KiKu Hanes: A Modern Day Sacajawea
Posted on 18 October 2004
Conservationists at heart
By Darren Guyaz
Sept. 9, 1805. Meriwether Lewis and William Clark, along with a cadre of men from the Corps of Discovery, stop at the confluence of the Bitterroot River and Lolo Creek southwest of Missoula.
Their Lemhi Shoshone guide, Old Toby, instructs them to rest here in preparation for the long arduous journey over the Bitterroot Mountains. Taking his advice, they set up camp, hunt and rest.
For centuries, Native American tribes had camped here because of its abundant wildlife, refreshing mountain stream and plenty of firewood. Lewis and Clark heed his recommendation and stay for two days, before they continue their westward push toward the pacific coast. Nearly two centuries have passed since the Corps of Discovery Expedition came through this place and now KiKu Hanes pauses beneath cottonwoods turning amber with September's chill.
Kiku and Johnnie Hanes
She stops along the banks of Lolo Creek, turns and glances at leaves spiraling down from a gentle breeze, an easterly wind blowing in from the Bitterroot Mountains. Morning fog begins to dissipate as warm sun pierces through, lighting up the palette of autumn and KiKu's locks of white hair. Hanes, a Montanan and one of the founding members of the Conservation Fund, is the driving force behind preserving sites along the Lewis and Clark National Historic Trail. Here at the recently created Traveler's Rest State Park in Lolo, she sees her vision becoming a reality.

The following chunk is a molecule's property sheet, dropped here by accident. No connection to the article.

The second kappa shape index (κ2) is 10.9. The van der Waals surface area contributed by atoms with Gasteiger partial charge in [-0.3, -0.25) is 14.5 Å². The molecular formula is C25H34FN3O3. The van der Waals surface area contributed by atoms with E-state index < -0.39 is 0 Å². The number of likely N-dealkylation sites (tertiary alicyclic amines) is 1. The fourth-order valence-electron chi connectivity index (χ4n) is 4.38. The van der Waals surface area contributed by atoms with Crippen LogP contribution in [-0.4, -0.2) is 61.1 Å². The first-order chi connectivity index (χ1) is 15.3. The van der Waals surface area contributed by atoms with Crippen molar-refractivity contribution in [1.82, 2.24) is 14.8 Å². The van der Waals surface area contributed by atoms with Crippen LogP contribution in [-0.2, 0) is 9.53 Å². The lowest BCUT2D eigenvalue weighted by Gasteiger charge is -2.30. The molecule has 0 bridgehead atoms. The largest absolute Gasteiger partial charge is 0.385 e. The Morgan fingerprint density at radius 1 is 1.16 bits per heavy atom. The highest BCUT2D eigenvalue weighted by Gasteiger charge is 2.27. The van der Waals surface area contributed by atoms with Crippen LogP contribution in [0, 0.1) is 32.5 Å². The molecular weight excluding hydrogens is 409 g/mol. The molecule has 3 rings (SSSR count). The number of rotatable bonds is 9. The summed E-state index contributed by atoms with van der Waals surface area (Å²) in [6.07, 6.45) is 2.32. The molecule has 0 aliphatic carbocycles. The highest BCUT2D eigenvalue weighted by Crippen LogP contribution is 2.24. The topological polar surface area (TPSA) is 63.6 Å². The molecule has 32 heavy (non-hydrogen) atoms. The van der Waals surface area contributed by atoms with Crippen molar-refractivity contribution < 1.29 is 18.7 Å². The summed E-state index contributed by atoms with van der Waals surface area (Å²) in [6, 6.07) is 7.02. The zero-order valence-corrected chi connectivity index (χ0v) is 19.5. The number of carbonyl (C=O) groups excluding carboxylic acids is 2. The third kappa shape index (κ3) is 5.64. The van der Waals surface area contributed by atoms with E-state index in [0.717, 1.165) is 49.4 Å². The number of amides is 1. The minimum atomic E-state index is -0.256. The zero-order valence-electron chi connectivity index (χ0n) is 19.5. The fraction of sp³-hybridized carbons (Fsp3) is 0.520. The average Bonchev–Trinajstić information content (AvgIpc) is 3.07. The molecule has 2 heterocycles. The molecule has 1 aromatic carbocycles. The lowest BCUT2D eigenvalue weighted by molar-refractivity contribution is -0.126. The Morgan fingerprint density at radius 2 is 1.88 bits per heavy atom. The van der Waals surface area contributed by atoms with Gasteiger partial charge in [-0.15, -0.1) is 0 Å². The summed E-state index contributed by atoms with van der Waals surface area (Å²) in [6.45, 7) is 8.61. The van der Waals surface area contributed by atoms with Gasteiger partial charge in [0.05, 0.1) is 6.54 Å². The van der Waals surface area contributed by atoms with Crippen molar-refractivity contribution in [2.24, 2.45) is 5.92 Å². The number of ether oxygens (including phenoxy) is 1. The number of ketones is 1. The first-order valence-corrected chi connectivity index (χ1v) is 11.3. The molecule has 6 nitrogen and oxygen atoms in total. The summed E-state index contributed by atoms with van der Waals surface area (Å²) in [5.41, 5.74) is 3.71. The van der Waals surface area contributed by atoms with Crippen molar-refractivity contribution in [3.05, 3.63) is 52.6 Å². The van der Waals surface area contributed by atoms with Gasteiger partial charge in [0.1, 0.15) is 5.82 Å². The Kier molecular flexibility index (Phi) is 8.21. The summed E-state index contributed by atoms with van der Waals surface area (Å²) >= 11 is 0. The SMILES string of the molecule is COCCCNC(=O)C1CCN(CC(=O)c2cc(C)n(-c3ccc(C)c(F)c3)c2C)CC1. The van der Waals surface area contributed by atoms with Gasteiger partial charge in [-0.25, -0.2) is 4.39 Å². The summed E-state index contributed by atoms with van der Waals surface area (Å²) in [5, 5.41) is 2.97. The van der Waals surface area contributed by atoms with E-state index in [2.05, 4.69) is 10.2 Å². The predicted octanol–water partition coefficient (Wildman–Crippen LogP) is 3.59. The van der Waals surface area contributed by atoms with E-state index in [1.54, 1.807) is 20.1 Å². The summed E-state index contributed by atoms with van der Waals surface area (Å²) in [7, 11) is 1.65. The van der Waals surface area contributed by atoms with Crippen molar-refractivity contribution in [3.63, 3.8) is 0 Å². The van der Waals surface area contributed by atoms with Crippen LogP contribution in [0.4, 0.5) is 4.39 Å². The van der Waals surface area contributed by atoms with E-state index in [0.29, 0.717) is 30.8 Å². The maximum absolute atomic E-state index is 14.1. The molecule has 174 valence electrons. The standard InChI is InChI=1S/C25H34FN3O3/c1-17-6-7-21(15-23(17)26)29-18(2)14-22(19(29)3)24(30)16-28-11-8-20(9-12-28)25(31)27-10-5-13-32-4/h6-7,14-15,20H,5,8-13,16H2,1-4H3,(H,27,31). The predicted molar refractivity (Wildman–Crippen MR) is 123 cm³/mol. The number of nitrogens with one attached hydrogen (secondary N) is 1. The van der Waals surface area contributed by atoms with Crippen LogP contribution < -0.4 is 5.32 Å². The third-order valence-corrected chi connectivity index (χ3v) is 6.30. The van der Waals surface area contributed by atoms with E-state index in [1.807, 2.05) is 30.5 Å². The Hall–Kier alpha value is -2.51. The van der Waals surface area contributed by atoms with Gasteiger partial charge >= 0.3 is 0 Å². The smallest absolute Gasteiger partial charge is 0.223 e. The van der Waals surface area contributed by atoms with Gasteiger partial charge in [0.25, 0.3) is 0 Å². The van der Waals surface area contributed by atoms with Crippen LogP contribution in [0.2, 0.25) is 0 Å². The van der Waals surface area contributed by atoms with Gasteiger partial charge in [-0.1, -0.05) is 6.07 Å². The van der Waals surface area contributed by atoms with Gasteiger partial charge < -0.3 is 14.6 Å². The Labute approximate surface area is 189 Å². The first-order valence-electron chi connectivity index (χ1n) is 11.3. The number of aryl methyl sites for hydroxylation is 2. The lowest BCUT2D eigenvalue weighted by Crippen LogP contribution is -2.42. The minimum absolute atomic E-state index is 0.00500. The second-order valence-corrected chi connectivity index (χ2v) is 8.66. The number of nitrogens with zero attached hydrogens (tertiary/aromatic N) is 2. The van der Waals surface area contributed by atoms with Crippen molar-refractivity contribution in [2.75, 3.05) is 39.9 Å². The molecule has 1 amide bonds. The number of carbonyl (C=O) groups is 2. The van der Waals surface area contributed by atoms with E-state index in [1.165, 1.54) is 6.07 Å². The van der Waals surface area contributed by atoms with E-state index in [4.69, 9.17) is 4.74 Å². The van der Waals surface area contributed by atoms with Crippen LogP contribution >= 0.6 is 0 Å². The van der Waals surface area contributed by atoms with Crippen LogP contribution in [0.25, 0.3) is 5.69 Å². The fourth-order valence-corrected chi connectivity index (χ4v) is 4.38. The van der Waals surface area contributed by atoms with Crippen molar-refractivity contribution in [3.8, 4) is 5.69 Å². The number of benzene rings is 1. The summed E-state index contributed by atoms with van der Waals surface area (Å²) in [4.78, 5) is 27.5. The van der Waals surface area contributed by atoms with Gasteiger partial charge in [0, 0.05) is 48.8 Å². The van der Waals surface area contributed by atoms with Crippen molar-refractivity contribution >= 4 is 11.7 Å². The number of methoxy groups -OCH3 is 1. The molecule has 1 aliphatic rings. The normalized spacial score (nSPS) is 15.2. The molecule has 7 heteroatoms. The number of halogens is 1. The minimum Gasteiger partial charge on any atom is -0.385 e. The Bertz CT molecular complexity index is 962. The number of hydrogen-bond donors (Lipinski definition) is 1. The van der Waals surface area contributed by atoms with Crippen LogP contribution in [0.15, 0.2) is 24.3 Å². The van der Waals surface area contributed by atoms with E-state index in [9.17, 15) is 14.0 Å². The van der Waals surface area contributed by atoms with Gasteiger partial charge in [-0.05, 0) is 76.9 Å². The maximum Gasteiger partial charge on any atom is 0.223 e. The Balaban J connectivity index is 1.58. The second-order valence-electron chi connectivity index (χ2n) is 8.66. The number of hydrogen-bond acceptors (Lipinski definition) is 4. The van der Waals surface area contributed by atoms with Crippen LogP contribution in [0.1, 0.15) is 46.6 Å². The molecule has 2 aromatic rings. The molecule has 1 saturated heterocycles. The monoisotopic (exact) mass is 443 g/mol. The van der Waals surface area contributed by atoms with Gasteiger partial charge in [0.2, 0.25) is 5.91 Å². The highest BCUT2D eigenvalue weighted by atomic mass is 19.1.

"It's been a while since I've been here," she says, gazing at distant clouds lifting from Lolo Peak and the stands of larch dotting the mountain's slopes with gold amidst coniferous green. "It's so beautiful, isn't is?" Traveler's Rest State Park is one of many sites along the Lewis and Clark trail that stretches from Missouri to Fort Clatsop on the Oregon coast. This newly acquired site has become one of the latest projects spearheaded by Hanes and the Conservation Fund, an organization that began operating in 1985 under the direction of Patrick Noonan, Hanes and a handful of others. In conjunction with its partners, the Conservation Fund has since helped protect more than 4 million acres of wildlife habitat, watersheds, community open-space, historical sites and working land. Long before she began her work in the field of conservation, Hanes fostered a passion for wanderlust.
"My father was in the Foreign Service, so even though I grew up in New York, I traveled all over the world," Hanes recalls. When she moved to Washington D.C., a friend of hers had mentioned the Nature Conservancy. She got a job with them as a fund-raiser. At that time the Fund was the only conservation organization that used the concept of a revolving fund. Hanes explains how this works: Money from donors goes into the revolving fund, which is invested in land purchases. As public and private funds become available and repay revolving fund dollars, the money is then re-invested in new acquisitions, thereby continuing to accumulate and expand purchasing power. Hanes and Noonan, after helping to bring the Nature Conservancy out of the red, decided to start an organization of their own.